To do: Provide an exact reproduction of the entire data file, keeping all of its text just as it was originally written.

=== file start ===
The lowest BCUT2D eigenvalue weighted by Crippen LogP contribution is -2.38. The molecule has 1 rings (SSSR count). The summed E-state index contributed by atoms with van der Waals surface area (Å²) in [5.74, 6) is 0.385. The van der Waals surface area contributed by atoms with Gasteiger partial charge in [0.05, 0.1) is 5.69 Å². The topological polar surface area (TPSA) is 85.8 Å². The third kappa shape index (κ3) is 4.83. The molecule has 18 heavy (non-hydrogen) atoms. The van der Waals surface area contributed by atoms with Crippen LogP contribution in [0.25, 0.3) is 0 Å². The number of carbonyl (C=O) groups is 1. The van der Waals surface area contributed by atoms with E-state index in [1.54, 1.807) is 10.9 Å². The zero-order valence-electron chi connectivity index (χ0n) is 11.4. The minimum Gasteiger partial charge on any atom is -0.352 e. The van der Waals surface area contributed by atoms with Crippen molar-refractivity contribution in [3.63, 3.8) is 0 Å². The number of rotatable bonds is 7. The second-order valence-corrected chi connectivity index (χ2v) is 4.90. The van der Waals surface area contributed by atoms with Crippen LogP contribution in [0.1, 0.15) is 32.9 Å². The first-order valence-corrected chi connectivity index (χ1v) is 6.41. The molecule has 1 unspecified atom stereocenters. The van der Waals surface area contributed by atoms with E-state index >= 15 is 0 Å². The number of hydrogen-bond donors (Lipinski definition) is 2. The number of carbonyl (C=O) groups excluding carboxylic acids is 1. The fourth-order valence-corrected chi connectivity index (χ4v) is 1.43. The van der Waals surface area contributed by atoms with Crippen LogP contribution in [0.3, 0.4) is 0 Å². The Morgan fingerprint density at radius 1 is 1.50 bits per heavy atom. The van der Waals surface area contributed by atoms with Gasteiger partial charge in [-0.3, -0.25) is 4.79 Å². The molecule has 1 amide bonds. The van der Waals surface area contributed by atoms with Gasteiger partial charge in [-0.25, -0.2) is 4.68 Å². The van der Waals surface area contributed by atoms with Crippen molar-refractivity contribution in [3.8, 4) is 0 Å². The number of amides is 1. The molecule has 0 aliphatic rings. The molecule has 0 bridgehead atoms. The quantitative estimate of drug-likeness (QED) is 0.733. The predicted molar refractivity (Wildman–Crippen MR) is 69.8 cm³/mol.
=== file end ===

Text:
The lowest BCUT2D eigenvalue weighted by Crippen LogP contribution is -2.38. The molecule has 1 rings (SSSR count). The summed E-state index contributed by atoms with van der Waals surface area (Å²) in [5.74, 6) is 0.385. The van der Waals surface area contributed by atoms with Gasteiger partial charge in [0.05, 0.1) is 5.69 Å². The topological polar surface area (TPSA) is 85.8 Å². The third kappa shape index (κ3) is 4.83. The molecule has 18 heavy (non-hydrogen) atoms. The van der Waals surface area contributed by atoms with Crippen LogP contribution in [0.25, 0.3) is 0 Å². The number of carbonyl (C=O) groups is 1. The van der Waals surface area contributed by atoms with E-state index in [1.54, 1.807) is 10.9 Å². The zero-order valence-electron chi connectivity index (χ0n) is 11.4. The minimum Gasteiger partial charge on any atom is -0.352 e. The van der Waals surface area contributed by atoms with Crippen molar-refractivity contribution in [3.63, 3.8) is 0 Å². The number of rotatable bonds is 7. The second-order valence-corrected chi connectivity index (χ2v) is 4.90. The van der Waals surface area contributed by atoms with Crippen LogP contribution in [0.1, 0.15) is 32.9 Å². The first-order valence-corrected chi connectivity index (χ1v) is 6.41. The molecule has 1 unspecified atom stereocenters. The van der Waals surface area contributed by atoms with E-state index >= 15 is 0 Å². The number of hydrogen-bond donors (Lipinski definition) is 2. The number of carbonyl (C=O) groups excluding carboxylic acids is 1. The fourth-order valence-corrected chi connectivity index (χ4v) is 1.43. The van der Waals surface area contributed by atoms with Crippen LogP contribution in [0.3, 0.4) is 0 Å². The Morgan fingerprint density at radius 1 is 1.50 bits per heavy atom. The van der Waals surface area contributed by atoms with Gasteiger partial charge in [-0.3, -0.25) is 4.79 Å². The molecule has 1 amide bonds. The van der Waals surface area contributed by atoms with Gasteiger partial charge in [-0.25, -0.2) is 4.68 Å². The van der Waals surface area contributed by atoms with Crippen molar-refractivity contribution in [3.8, 4) is 0 Å². The number of amides is 1. The molecule has 0 aliphatic rings. The molecule has 0 bridgehead atoms. The quantitative estimate of drug-likeness (QED) is 0.733. The predicted molar refractivity (Wildman–Crippen MR) is 69.8 cm³/mol.